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The Times
  • Plan to replace Shoppers Square presented to county officials

  • The results of a recent study indicate that the presence of a supermarket on Main Street, Little Falls, has a profound impact on the viability of the city’s downtown commercial district.

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  • The results of a recent study indicate that the presence of a supermarket on Main Street, Little Falls, has a profound impact on the viability of the city’s downtown commercial district.
    To preserve that presence, the members of an ad hoc organization of residents, as well as other stakeholders in the cultural and commercial life of the city, have proposed a plan to replace the shopping mall located in the heart of the downtown commercial district with a multi-use structure that would include an underground parking garage, retail and office space and residential apartments.
    The study, “The Economic Impact of the Big M Supermarket,” and the plan to rebuild on the Shoppers Square site were presented to the county Industrial Development Agency Thursday.
    And board members indicated that the proposal might be a project worth pursing, should the ad hoc organization’s members reach an agreement with the shopping center’s owner.
    “It should be clear to even the casual observer that if the downtown supermarket were to close, the loss of the collateral economic activity associated with the facility could have a potentially devastating economic impact on the downtown commercial district in Little Falls,” said David Van Meter, who authored the Main Street First study with his wife, Christine. “Quite simply, a supermarket is one of the key economic anchors of commerce in downtown Little Falls.”
    The survey that the study is based on found that the average Big M shopper is between the ages of 21 and 49 and lives within the confines of the city. While the average shopper drives to the store, the survey indicated 17.55 percent of shoppers, or 128 people per day, walk to the supermarket.
    The majority of trips to the Big M are related to convenience needs, as the survey found 64.36 percent of the store’s customers visit the supermarket more than once a week. The survey also found that nearly half, or 48.40 percent, of the 727 daily visitors to the Big M engage in other shopping or commercial activities in downtown Little Falls. On average, the Big M shopper plans to spend $35.04 on his or her trip downtown, which according to the study translates into $25,462 per day spent in downtown Little Falls, or $178,234 per week, and $9,293,630 per year.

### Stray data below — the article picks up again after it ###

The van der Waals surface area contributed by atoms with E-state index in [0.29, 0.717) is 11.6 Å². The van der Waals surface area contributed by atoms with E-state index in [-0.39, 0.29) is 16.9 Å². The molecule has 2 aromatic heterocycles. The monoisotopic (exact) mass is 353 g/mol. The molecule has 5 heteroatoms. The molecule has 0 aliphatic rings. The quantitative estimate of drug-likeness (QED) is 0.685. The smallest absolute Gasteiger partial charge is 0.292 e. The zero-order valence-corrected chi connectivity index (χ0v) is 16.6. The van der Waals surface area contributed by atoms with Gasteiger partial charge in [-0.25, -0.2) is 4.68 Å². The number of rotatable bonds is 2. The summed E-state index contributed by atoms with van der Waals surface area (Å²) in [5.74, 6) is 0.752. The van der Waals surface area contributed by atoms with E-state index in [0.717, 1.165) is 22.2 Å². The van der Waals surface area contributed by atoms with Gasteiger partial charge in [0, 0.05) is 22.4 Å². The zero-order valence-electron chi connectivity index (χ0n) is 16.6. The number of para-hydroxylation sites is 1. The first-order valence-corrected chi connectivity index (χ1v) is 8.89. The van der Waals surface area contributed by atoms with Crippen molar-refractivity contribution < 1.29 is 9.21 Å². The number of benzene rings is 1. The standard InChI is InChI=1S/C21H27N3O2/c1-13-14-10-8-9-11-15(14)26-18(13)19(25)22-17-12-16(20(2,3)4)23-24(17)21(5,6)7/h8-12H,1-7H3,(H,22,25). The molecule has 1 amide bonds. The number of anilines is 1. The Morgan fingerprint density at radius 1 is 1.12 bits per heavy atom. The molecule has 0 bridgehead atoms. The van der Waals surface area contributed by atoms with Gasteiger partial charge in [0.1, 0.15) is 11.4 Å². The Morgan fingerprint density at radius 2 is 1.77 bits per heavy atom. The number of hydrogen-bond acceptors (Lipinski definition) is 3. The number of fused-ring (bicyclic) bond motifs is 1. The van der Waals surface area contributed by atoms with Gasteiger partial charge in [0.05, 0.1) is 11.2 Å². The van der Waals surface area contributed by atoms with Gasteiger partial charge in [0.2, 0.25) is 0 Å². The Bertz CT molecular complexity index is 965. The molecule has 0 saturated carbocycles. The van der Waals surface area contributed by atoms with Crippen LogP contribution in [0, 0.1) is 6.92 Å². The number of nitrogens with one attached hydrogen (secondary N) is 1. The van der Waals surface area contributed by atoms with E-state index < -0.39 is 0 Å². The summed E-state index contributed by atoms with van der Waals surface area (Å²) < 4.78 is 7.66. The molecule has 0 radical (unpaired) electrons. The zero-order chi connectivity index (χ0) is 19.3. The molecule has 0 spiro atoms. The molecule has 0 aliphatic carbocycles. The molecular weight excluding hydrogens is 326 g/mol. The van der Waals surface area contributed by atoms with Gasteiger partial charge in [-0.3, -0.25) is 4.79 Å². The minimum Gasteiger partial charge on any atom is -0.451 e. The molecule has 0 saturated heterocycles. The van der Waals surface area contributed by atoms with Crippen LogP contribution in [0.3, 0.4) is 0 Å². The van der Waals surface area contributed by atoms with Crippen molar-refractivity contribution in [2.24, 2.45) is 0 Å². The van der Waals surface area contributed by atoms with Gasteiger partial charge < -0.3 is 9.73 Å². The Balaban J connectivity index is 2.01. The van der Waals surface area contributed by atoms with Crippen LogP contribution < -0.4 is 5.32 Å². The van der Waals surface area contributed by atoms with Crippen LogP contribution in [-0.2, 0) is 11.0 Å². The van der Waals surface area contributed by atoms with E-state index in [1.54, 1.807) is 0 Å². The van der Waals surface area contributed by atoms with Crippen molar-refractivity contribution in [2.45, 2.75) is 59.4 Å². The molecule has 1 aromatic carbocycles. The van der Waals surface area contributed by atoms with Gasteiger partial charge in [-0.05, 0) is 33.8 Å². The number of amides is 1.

“The bottom line for citizens and policy makers alike to understand is that the presence of a downtown supermarket is associated with the generation of approximately 265,000 shopping visits per year in downtown Little Falls, and about half of these shoppers plan to do business in one or more other down establishments in conjunction with their grocery shopping trip,” said Van Meter. “It is vital that policy makers fully understand the extent to which a supermarket serves as an anchor of the downtown business district, and that if the Big M fails as a result of the quarry project there will be a very real and all too predictable ripple effect of lost sales, closed business and lost jobs.”
    Page 2 of 2 - The quarry project is a commercial development that has been proposed by Sphere Development and would bring a two-store shopping center, with the potential to add two more stores, to a city-owned site at the intersection of Routes 5 and 167. The county, city and school district have already agreed in principal to commit future tax revenues to bring the shopping center to Little Falls, and earlier this week, the county legislature’s Ways and Means Committee voted to authorize the IDA to make available $1.79 million in stimulus loan funds to the project.
    IDA Executive Director Mark Feane said were the Main Street First plan to move forward, the agency would be willing to discuss such things as extending payment in lieu of taxes agreements and loan moneys to the project. “We are not going to stand in the way of development,” he said, adding that the developer would have to approach the taxing jurisdictions about receiving PILOT benefits.
    David Dardzinski, a pre-construction consultant, developed the plan to replace Shoppers Square with a 180,000 square foot multi-use facility, and said it would it cost 10 to 12 percent less to construct than the quarry project, as the infrastructure already is in existence at the site.
    “The hang-up at this point is the $400,000 needed for soft costs such as engineering and architectural designs, but there is grant money available,” he said, adding that he and other members of Main Street First have scheduled a meeting with the ownership of Shoppers Square. “We are ready to move forward with this project, and will act in that manner during that meeting.”
    “The fact that someone wants to do something downtown is great,” said IDA Chairman John Piseck. “We would be interested in hearing more about the project once a developer is on board.”
    “It’s great to see that someone wants to do something to improve the Main Street district,” said IDA board member Richard Collins. “This project has potential, should it get off the ground.”
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